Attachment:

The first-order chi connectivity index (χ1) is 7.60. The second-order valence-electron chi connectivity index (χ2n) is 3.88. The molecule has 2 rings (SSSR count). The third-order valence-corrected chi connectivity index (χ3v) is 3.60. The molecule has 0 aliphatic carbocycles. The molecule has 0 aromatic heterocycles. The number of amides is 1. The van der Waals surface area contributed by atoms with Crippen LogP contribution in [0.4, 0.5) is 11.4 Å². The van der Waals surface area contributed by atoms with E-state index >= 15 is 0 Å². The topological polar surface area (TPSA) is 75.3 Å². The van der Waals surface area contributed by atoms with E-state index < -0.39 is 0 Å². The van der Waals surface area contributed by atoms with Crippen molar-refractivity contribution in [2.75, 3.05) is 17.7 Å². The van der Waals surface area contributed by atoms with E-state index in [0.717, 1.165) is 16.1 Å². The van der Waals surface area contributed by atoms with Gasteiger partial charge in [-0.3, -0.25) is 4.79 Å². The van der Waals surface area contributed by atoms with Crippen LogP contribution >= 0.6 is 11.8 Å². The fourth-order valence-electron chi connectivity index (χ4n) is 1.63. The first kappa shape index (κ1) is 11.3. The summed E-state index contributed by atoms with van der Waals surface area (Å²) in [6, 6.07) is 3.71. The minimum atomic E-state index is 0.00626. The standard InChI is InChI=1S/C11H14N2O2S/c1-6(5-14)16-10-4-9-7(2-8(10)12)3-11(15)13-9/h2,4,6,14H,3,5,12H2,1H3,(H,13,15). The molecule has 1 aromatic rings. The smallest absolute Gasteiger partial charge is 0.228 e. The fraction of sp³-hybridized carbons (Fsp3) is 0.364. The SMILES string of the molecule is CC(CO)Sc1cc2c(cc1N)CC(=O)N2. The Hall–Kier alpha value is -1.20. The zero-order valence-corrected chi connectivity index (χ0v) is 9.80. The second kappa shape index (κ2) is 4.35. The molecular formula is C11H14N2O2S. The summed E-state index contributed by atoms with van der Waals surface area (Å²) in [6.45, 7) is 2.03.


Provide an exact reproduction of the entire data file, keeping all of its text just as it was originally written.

The first-order chi connectivity index (χ1) is 7.60. The second-order valence-electron chi connectivity index (χ2n) is 3.88. The molecule has 2 rings (SSSR count). The third-order valence-corrected chi connectivity index (χ3v) is 3.60. The molecule has 0 aliphatic carbocycles. The molecule has 0 aromatic heterocycles. The number of amides is 1. The van der Waals surface area contributed by atoms with Crippen LogP contribution in [0.4, 0.5) is 11.4 Å². The van der Waals surface area contributed by atoms with E-state index >= 15 is 0 Å². The topological polar surface area (TPSA) is 75.3 Å². The van der Waals surface area contributed by atoms with E-state index < -0.39 is 0 Å². The van der Waals surface area contributed by atoms with Crippen molar-refractivity contribution in [2.75, 3.05) is 17.7 Å². The van der Waals surface area contributed by atoms with E-state index in [0.717, 1.165) is 16.1 Å². The van der Waals surface area contributed by atoms with Gasteiger partial charge in [-0.3, -0.25) is 4.79 Å². The van der Waals surface area contributed by atoms with Crippen LogP contribution >= 0.6 is 11.8 Å². The fourth-order valence-electron chi connectivity index (χ4n) is 1.63. The first kappa shape index (κ1) is 11.3. The summed E-state index contributed by atoms with van der Waals surface area (Å²) in [6, 6.07) is 3.71. The minimum atomic E-state index is 0.00626. The standard InChI is InChI=1S/C11H14N2O2S/c1-6(5-14)16-10-4-9-7(2-8(10)12)3-11(15)13-9/h2,4,6,14H,3,5,12H2,1H3,(H,13,15). The molecule has 1 aromatic rings. The smallest absolute Gasteiger partial charge is 0.228 e. The fraction of sp³-hybridized carbons (Fsp3) is 0.364. The SMILES string of the molecule is CC(CO)Sc1cc2c(cc1N)CC(=O)N2. The Hall–Kier alpha value is -1.20. The zero-order valence-corrected chi connectivity index (χ0v) is 9.80. The second kappa shape index (κ2) is 4.35. The molecular formula is C11H14N2O2S. The summed E-state index contributed by atoms with van der Waals surface area (Å²) in [6.45, 7) is 2.03.